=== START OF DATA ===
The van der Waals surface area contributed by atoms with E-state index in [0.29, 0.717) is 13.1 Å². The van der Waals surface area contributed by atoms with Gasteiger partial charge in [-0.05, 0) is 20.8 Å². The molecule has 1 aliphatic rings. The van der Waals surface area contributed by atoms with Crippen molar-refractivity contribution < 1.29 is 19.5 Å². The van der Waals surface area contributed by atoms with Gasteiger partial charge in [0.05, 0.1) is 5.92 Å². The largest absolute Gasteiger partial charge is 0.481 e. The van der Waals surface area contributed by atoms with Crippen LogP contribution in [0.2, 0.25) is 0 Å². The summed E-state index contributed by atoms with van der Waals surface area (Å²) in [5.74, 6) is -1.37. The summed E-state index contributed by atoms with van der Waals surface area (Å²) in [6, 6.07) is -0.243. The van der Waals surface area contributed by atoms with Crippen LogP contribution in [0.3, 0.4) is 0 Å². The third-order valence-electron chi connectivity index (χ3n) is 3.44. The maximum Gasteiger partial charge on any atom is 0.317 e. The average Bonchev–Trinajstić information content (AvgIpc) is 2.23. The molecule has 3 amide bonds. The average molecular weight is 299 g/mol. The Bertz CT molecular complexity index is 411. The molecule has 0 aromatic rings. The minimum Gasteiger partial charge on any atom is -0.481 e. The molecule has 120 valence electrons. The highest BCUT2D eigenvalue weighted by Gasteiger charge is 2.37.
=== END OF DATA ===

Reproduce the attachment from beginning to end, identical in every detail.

The van der Waals surface area contributed by atoms with E-state index in [0.29, 0.717) is 13.1 Å². The van der Waals surface area contributed by atoms with Gasteiger partial charge in [-0.05, 0) is 20.8 Å². The molecule has 1 aliphatic rings. The van der Waals surface area contributed by atoms with Crippen molar-refractivity contribution < 1.29 is 19.5 Å². The van der Waals surface area contributed by atoms with Gasteiger partial charge in [0.05, 0.1) is 5.92 Å². The largest absolute Gasteiger partial charge is 0.481 e. The van der Waals surface area contributed by atoms with Crippen LogP contribution in [0.2, 0.25) is 0 Å². The summed E-state index contributed by atoms with van der Waals surface area (Å²) in [5.74, 6) is -1.37. The summed E-state index contributed by atoms with van der Waals surface area (Å²) in [6, 6.07) is -0.243. The van der Waals surface area contributed by atoms with Crippen LogP contribution in [0.3, 0.4) is 0 Å². The third-order valence-electron chi connectivity index (χ3n) is 3.44. The maximum Gasteiger partial charge on any atom is 0.317 e. The average Bonchev–Trinajstić information content (AvgIpc) is 2.23. The molecule has 3 amide bonds. The average molecular weight is 299 g/mol. The Bertz CT molecular complexity index is 411. The molecule has 0 aromatic rings. The minimum Gasteiger partial charge on any atom is -0.481 e. The molecule has 120 valence electrons. The highest BCUT2D eigenvalue weighted by Gasteiger charge is 2.37.